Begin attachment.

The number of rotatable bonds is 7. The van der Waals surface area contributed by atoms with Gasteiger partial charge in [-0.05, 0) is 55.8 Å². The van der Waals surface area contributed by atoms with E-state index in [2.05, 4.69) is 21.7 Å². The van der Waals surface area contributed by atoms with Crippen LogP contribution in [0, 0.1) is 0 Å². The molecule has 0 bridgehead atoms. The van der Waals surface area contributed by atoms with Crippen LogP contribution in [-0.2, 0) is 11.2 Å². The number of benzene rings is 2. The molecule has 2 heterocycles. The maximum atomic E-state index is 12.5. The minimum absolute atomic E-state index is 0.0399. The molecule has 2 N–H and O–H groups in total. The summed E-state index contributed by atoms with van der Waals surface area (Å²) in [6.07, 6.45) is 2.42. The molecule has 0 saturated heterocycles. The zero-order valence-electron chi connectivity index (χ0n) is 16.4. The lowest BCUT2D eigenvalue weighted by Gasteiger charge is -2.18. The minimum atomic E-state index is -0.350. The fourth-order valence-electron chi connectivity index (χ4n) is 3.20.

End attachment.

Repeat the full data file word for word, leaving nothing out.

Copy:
The number of rotatable bonds is 7. The van der Waals surface area contributed by atoms with Gasteiger partial charge in [-0.05, 0) is 55.8 Å². The van der Waals surface area contributed by atoms with E-state index in [2.05, 4.69) is 21.7 Å². The van der Waals surface area contributed by atoms with Crippen LogP contribution in [0, 0.1) is 0 Å². The molecule has 0 bridgehead atoms. The van der Waals surface area contributed by atoms with Crippen LogP contribution in [-0.2, 0) is 11.2 Å². The number of benzene rings is 2. The molecule has 2 heterocycles. The maximum atomic E-state index is 12.5. The minimum absolute atomic E-state index is 0.0399. The molecule has 2 N–H and O–H groups in total. The summed E-state index contributed by atoms with van der Waals surface area (Å²) in [6.07, 6.45) is 2.42. The molecule has 0 saturated heterocycles. The zero-order valence-electron chi connectivity index (χ0n) is 16.4. The lowest BCUT2D eigenvalue weighted by Gasteiger charge is -2.18. The minimum atomic E-state index is -0.350. The fourth-order valence-electron chi connectivity index (χ4n) is 3.20.